Economics Professor Kalulu Impacts Through Teaching & Research

Dr. Mavuto Kalulu, Assistant Professor of Economics in the UCA EFIRM Department, shares why he chose to study economics, why he chooses to teach, and details about his research in Sub-Saharan Africa, the poorest region in the world. Dr. Kalulu is also a Scholar affiliated with the Arkansas Center for Research in Economics (ACRE).

Why did you choose economics?
A teacher in high school explained to me that studying economics would equip me with skills to be able to understand the complex world. Life is full of choices because we have scarce resources. Economics provides the principles and tools to be able to understand why individuals, governments and businesses make the choices they make.

Teaching economics affords me the opportunity to contribute to other peoples lives by instilling in them some real-life skills that they need in their day-to-day lives.

What about your job brings you the most joy?
The joy comes from seeing my students perform to the best of their ability. It takes discipline to be successful in class. Discipline to show up in class and engage. Discipline to do all the homework on time and discipline to study for the exams. I am happy when my students realize that sooner than later.

With regards to research, I enjoy being able to work with other faculty from various disciplines. For the research I am presenting on the 27th, I am working in collaboration with Dr. Rania Al-Bawwab from the EFIRM Department and Dr. Yeil Know from the department of Mathematics.

What tips or advice would you give to new, current, or prospective business students?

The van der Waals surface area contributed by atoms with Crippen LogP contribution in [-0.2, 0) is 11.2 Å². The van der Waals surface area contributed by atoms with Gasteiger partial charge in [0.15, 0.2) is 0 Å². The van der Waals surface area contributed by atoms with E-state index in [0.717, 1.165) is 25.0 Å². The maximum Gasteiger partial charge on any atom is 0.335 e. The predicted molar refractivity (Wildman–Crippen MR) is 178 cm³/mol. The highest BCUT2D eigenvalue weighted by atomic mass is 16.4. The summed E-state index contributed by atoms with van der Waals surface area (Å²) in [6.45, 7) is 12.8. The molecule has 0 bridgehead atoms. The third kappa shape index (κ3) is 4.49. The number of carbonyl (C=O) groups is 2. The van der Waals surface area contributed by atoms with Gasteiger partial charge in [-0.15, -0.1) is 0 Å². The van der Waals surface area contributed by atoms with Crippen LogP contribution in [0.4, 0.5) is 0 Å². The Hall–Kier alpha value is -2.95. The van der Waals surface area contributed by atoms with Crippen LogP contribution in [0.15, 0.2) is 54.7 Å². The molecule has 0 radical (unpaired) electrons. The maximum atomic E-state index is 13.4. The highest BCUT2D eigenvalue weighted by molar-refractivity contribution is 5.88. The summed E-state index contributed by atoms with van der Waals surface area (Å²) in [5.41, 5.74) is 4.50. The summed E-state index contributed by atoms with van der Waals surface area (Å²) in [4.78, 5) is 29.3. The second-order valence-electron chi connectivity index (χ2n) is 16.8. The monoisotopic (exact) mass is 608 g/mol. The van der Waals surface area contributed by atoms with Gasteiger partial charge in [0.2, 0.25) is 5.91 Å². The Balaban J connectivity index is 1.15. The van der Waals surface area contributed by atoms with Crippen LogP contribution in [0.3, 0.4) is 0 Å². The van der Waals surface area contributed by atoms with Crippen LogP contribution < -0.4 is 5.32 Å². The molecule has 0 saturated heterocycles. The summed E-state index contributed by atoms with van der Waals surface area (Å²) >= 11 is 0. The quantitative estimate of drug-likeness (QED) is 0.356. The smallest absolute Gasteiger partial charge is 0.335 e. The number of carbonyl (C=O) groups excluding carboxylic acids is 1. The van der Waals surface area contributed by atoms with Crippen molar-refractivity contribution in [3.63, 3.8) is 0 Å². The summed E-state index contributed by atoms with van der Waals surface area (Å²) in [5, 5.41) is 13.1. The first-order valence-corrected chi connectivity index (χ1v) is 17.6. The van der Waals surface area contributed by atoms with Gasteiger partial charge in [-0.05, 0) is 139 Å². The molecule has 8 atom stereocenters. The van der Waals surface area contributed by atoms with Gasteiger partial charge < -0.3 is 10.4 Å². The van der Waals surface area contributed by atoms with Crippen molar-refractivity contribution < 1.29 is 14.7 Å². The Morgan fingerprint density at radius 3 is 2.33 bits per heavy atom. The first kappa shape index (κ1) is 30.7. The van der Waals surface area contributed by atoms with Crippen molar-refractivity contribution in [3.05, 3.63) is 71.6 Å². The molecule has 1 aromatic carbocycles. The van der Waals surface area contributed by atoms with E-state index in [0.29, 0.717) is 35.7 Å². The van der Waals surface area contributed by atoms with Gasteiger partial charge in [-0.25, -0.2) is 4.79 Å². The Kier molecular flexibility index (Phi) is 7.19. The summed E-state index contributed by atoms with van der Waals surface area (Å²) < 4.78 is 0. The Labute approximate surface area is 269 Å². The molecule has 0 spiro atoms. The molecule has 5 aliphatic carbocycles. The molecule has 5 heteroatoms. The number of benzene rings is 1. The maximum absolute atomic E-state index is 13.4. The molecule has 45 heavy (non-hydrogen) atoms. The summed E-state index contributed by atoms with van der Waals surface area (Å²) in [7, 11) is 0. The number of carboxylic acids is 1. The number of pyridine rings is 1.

My advice to all students includes:
1. Engage your professors more in class as well as during office hours. Ask questions when you don’t understand. It shouldn’t take extra points for you to schedule a meeting for office hours.
2. Engage your fellow students more. There are students from different backgrounds and cultures and engaging them will enrich your experience of different cultures. I deliberately assign group activities to facilitate peer to peer engagement. You can also form study groups to discuss the materials.
3. It is important not to procrastinate on your homework and assignments. I try to make the homework and assignments due the same day and time all throughout the semester to make it easier to remember the deadlines.

Your research: Describe what you studied or what problem you wanted to solve.
Sub-Saharan Africa remains the poorest region in the world. Despite being rich in natural resources including mineral reserves, the exploitation of the resources has not resulted in improved living standards in the region. Research shows that weak economic, political and legal institutions are a major contributor to why Sub Saharan Africa remains poor. Weak institutions encourage corruption and vice versa. When democracy swept through Africa in the early 1990s, people were hopeful that democracy would foster stronger institutions which would in turn encourage economic growth in the region. Three decades later, Sub Saharan Africa remains poor and is the most corrupt region in the word according to the 2022 Transparency International Report. Did democracy help or it did not?